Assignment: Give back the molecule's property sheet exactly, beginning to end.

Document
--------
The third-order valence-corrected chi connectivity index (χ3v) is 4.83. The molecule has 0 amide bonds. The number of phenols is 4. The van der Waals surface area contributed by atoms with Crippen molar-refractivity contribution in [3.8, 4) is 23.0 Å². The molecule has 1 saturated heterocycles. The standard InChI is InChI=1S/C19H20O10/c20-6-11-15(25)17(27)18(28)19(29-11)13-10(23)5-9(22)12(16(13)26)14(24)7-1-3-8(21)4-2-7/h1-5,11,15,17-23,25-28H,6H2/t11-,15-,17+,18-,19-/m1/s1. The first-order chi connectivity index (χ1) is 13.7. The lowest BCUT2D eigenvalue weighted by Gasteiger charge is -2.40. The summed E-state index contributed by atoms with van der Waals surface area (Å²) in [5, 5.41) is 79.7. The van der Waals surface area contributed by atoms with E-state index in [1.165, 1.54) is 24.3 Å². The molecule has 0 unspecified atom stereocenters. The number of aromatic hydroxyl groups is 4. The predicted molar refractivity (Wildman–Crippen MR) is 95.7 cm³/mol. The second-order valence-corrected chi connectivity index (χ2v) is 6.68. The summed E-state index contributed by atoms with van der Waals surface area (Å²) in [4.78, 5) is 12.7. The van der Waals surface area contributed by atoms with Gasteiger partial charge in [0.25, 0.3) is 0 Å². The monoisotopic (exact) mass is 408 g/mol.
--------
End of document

The third-order valence-corrected chi connectivity index (χ3v) is 4.83. The molecule has 0 amide bonds. The number of phenols is 4. The van der Waals surface area contributed by atoms with Crippen molar-refractivity contribution in [3.8, 4) is 23.0 Å². The molecule has 1 saturated heterocycles. The standard InChI is InChI=1S/C19H20O10/c20-6-11-15(25)17(27)18(28)19(29-11)13-10(23)5-9(22)12(16(13)26)14(24)7-1-3-8(21)4-2-7/h1-5,11,15,17-23,25-28H,6H2/t11-,15-,17+,18-,19-/m1/s1. The first-order chi connectivity index (χ1) is 13.7. The lowest BCUT2D eigenvalue weighted by Gasteiger charge is -2.40. The summed E-state index contributed by atoms with van der Waals surface area (Å²) in [5, 5.41) is 79.7. The van der Waals surface area contributed by atoms with E-state index in [1.165, 1.54) is 24.3 Å². The molecule has 0 unspecified atom stereocenters. The number of aromatic hydroxyl groups is 4. The predicted molar refractivity (Wildman–Crippen MR) is 95.7 cm³/mol. The second-order valence-corrected chi connectivity index (χ2v) is 6.68. The summed E-state index contributed by atoms with van der Waals surface area (Å²) in [4.78, 5) is 12.7. The van der Waals surface area contributed by atoms with Gasteiger partial charge in [0.25, 0.3) is 0 Å². The monoisotopic (exact) mass is 408 g/mol.